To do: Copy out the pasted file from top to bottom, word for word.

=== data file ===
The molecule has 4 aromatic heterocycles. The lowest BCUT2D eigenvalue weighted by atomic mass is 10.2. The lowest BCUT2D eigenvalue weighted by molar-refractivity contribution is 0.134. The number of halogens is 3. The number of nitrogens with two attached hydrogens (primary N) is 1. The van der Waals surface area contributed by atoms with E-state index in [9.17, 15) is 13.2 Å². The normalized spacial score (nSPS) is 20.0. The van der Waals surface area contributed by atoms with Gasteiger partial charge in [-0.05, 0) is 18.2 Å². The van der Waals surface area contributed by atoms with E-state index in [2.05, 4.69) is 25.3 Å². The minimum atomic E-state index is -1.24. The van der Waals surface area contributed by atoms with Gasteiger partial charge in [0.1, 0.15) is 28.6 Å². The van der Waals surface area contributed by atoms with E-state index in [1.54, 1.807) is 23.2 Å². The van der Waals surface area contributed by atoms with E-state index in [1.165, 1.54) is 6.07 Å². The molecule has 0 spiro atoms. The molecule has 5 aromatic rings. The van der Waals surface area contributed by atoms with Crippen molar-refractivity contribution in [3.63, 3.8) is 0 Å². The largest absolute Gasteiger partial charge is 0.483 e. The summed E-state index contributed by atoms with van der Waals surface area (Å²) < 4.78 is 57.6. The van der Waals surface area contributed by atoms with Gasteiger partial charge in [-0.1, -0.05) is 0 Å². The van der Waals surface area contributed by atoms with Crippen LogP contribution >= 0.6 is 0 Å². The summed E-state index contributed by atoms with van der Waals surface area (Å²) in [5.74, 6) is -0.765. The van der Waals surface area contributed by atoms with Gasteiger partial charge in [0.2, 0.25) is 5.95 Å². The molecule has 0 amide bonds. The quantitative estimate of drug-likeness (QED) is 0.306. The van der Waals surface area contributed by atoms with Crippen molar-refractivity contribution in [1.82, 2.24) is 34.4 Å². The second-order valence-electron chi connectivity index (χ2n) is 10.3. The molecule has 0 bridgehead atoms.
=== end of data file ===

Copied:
The molecule has 4 aromatic heterocycles. The lowest BCUT2D eigenvalue weighted by atomic mass is 10.2. The lowest BCUT2D eigenvalue weighted by molar-refractivity contribution is 0.134. The number of halogens is 3. The number of nitrogens with two attached hydrogens (primary N) is 1. The van der Waals surface area contributed by atoms with E-state index in [9.17, 15) is 13.2 Å². The normalized spacial score (nSPS) is 20.0. The van der Waals surface area contributed by atoms with Gasteiger partial charge in [-0.05, 0) is 18.2 Å². The van der Waals surface area contributed by atoms with E-state index in [2.05, 4.69) is 25.3 Å². The minimum atomic E-state index is -1.24. The van der Waals surface area contributed by atoms with Gasteiger partial charge in [0.1, 0.15) is 28.6 Å². The van der Waals surface area contributed by atoms with E-state index in [1.54, 1.807) is 23.2 Å². The van der Waals surface area contributed by atoms with E-state index in [1.165, 1.54) is 6.07 Å². The molecule has 0 spiro atoms. The molecule has 5 aromatic rings. The van der Waals surface area contributed by atoms with Crippen molar-refractivity contribution in [3.63, 3.8) is 0 Å². The largest absolute Gasteiger partial charge is 0.483 e. The summed E-state index contributed by atoms with van der Waals surface area (Å²) < 4.78 is 57.6. The van der Waals surface area contributed by atoms with Gasteiger partial charge in [-0.1, -0.05) is 0 Å². The van der Waals surface area contributed by atoms with Crippen LogP contribution >= 0.6 is 0 Å². The summed E-state index contributed by atoms with van der Waals surface area (Å²) in [5.74, 6) is -0.765. The van der Waals surface area contributed by atoms with Gasteiger partial charge in [0.2, 0.25) is 5.95 Å². The molecule has 0 amide bonds. The quantitative estimate of drug-likeness (QED) is 0.306. The van der Waals surface area contributed by atoms with Crippen molar-refractivity contribution in [1.82, 2.24) is 34.4 Å². The second-order valence-electron chi connectivity index (χ2n) is 10.3. The molecule has 0 bridgehead atoms.